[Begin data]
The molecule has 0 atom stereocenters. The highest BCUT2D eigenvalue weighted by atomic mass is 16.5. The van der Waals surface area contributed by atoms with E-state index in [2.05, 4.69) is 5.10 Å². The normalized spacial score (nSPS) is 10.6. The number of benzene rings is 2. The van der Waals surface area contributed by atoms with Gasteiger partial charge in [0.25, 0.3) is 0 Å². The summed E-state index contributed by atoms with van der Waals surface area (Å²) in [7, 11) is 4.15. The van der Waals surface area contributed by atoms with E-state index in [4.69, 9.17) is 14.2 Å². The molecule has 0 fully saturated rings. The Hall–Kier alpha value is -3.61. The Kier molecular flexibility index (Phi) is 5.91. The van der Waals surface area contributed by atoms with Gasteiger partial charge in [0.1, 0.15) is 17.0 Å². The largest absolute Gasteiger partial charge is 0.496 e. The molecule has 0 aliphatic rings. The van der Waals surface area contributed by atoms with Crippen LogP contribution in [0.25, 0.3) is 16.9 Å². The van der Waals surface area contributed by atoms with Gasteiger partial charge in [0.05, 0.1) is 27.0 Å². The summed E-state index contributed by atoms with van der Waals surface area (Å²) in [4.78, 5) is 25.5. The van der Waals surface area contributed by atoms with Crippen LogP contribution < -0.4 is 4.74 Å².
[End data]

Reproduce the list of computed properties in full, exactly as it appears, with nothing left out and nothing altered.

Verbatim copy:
The molecule has 0 atom stereocenters. The highest BCUT2D eigenvalue weighted by atomic mass is 16.5. The van der Waals surface area contributed by atoms with E-state index in [2.05, 4.69) is 5.10 Å². The normalized spacial score (nSPS) is 10.6. The number of benzene rings is 2. The van der Waals surface area contributed by atoms with Gasteiger partial charge in [0.25, 0.3) is 0 Å². The summed E-state index contributed by atoms with van der Waals surface area (Å²) in [7, 11) is 4.15. The van der Waals surface area contributed by atoms with E-state index in [4.69, 9.17) is 14.2 Å². The molecule has 0 fully saturated rings. The Hall–Kier alpha value is -3.61. The Kier molecular flexibility index (Phi) is 5.91. The van der Waals surface area contributed by atoms with Gasteiger partial charge in [0.1, 0.15) is 17.0 Å². The largest absolute Gasteiger partial charge is 0.496 e. The molecule has 0 aliphatic rings. The van der Waals surface area contributed by atoms with Crippen LogP contribution in [0.25, 0.3) is 16.9 Å². The van der Waals surface area contributed by atoms with Gasteiger partial charge in [0.05, 0.1) is 27.0 Å². The summed E-state index contributed by atoms with van der Waals surface area (Å²) in [4.78, 5) is 25.5. The van der Waals surface area contributed by atoms with Crippen LogP contribution < -0.4 is 4.74 Å².